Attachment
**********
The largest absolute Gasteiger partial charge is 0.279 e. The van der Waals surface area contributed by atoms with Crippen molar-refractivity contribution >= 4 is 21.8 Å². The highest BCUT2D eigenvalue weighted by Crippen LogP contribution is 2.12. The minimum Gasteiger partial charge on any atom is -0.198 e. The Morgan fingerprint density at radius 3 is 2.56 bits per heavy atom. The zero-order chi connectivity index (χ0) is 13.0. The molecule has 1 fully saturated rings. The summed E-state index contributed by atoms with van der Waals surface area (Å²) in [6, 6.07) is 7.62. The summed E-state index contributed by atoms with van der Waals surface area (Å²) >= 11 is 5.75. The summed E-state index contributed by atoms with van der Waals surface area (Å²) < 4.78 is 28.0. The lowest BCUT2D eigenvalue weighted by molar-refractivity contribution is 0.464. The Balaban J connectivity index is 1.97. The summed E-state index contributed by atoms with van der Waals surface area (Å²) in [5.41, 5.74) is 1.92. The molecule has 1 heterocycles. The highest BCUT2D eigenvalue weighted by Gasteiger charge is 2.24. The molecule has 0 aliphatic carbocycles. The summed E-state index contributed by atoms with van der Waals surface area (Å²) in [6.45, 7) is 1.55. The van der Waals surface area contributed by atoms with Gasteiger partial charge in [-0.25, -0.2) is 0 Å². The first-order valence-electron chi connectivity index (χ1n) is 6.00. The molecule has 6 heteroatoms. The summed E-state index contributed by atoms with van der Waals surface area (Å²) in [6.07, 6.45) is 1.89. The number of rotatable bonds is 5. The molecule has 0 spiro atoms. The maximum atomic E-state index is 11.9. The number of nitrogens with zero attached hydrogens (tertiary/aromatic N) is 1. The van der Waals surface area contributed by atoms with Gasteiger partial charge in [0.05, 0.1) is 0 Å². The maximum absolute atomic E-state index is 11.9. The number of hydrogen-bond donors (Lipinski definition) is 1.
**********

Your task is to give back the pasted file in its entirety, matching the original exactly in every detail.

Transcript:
The largest absolute Gasteiger partial charge is 0.279 e. The van der Waals surface area contributed by atoms with Crippen molar-refractivity contribution >= 4 is 21.8 Å². The highest BCUT2D eigenvalue weighted by Crippen LogP contribution is 2.12. The minimum Gasteiger partial charge on any atom is -0.198 e. The Morgan fingerprint density at radius 3 is 2.56 bits per heavy atom. The zero-order chi connectivity index (χ0) is 13.0. The molecule has 1 fully saturated rings. The summed E-state index contributed by atoms with van der Waals surface area (Å²) in [6, 6.07) is 7.62. The summed E-state index contributed by atoms with van der Waals surface area (Å²) >= 11 is 5.75. The summed E-state index contributed by atoms with van der Waals surface area (Å²) < 4.78 is 28.0. The lowest BCUT2D eigenvalue weighted by molar-refractivity contribution is 0.464. The Balaban J connectivity index is 1.97. The summed E-state index contributed by atoms with van der Waals surface area (Å²) in [5.41, 5.74) is 1.92. The molecule has 1 heterocycles. The highest BCUT2D eigenvalue weighted by Gasteiger charge is 2.24. The molecule has 0 aliphatic carbocycles. The summed E-state index contributed by atoms with van der Waals surface area (Å²) in [6.45, 7) is 1.55. The van der Waals surface area contributed by atoms with Gasteiger partial charge in [-0.25, -0.2) is 0 Å². The first-order valence-electron chi connectivity index (χ1n) is 6.00. The molecule has 6 heteroatoms. The summed E-state index contributed by atoms with van der Waals surface area (Å²) in [6.07, 6.45) is 1.89. The number of rotatable bonds is 5. The molecule has 0 spiro atoms. The maximum atomic E-state index is 11.9. The number of nitrogens with zero attached hydrogens (tertiary/aromatic N) is 1. The van der Waals surface area contributed by atoms with Gasteiger partial charge in [0.05, 0.1) is 0 Å². The maximum absolute atomic E-state index is 11.9. The number of hydrogen-bond donors (Lipinski definition) is 1.